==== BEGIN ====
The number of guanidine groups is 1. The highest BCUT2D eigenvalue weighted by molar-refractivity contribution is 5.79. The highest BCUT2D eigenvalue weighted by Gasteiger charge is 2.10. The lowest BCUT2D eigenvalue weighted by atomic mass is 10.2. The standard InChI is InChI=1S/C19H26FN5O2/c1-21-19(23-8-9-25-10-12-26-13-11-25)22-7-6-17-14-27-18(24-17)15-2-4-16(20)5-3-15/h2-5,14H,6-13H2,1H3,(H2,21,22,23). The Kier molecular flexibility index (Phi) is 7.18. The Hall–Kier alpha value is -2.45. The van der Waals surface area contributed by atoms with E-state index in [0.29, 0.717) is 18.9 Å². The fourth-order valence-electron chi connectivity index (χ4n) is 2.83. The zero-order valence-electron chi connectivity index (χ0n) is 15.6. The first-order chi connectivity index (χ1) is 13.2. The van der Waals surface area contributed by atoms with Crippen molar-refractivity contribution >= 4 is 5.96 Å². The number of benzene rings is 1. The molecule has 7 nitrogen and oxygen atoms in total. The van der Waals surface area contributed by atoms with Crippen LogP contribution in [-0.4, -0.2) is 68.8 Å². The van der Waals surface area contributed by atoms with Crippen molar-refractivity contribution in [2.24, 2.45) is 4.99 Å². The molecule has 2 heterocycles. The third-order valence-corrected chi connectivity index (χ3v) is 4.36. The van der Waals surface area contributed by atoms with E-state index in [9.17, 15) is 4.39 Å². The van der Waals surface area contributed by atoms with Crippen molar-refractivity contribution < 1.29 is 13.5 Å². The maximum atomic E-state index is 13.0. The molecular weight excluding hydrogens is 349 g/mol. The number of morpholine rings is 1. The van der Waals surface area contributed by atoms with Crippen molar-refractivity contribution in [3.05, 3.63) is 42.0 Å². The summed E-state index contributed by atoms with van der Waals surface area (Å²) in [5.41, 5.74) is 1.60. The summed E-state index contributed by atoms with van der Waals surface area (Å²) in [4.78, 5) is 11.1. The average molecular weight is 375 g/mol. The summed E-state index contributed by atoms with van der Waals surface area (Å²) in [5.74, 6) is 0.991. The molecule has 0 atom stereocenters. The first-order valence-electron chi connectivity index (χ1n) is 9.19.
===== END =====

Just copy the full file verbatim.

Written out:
The number of guanidine groups is 1. The highest BCUT2D eigenvalue weighted by molar-refractivity contribution is 5.79. The highest BCUT2D eigenvalue weighted by Gasteiger charge is 2.10. The lowest BCUT2D eigenvalue weighted by atomic mass is 10.2. The standard InChI is InChI=1S/C19H26FN5O2/c1-21-19(23-8-9-25-10-12-26-13-11-25)22-7-6-17-14-27-18(24-17)15-2-4-16(20)5-3-15/h2-5,14H,6-13H2,1H3,(H2,21,22,23). The Kier molecular flexibility index (Phi) is 7.18. The Hall–Kier alpha value is -2.45. The van der Waals surface area contributed by atoms with E-state index in [0.29, 0.717) is 18.9 Å². The fourth-order valence-electron chi connectivity index (χ4n) is 2.83. The zero-order valence-electron chi connectivity index (χ0n) is 15.6. The first-order chi connectivity index (χ1) is 13.2. The van der Waals surface area contributed by atoms with Crippen molar-refractivity contribution >= 4 is 5.96 Å². The number of benzene rings is 1. The molecule has 7 nitrogen and oxygen atoms in total. The van der Waals surface area contributed by atoms with Crippen LogP contribution in [-0.4, -0.2) is 68.8 Å². The van der Waals surface area contributed by atoms with Crippen molar-refractivity contribution in [2.24, 2.45) is 4.99 Å². The molecule has 2 heterocycles. The third-order valence-corrected chi connectivity index (χ3v) is 4.36. The van der Waals surface area contributed by atoms with E-state index in [9.17, 15) is 4.39 Å². The van der Waals surface area contributed by atoms with Crippen molar-refractivity contribution < 1.29 is 13.5 Å². The maximum atomic E-state index is 13.0. The molecular weight excluding hydrogens is 349 g/mol. The number of morpholine rings is 1. The van der Waals surface area contributed by atoms with Crippen molar-refractivity contribution in [3.05, 3.63) is 42.0 Å². The summed E-state index contributed by atoms with van der Waals surface area (Å²) in [5.41, 5.74) is 1.60. The summed E-state index contributed by atoms with van der Waals surface area (Å²) in [4.78, 5) is 11.1. The average molecular weight is 375 g/mol. The summed E-state index contributed by atoms with van der Waals surface area (Å²) in [5.74, 6) is 0.991. The molecule has 0 atom stereocenters. The first-order valence-electron chi connectivity index (χ1n) is 9.19.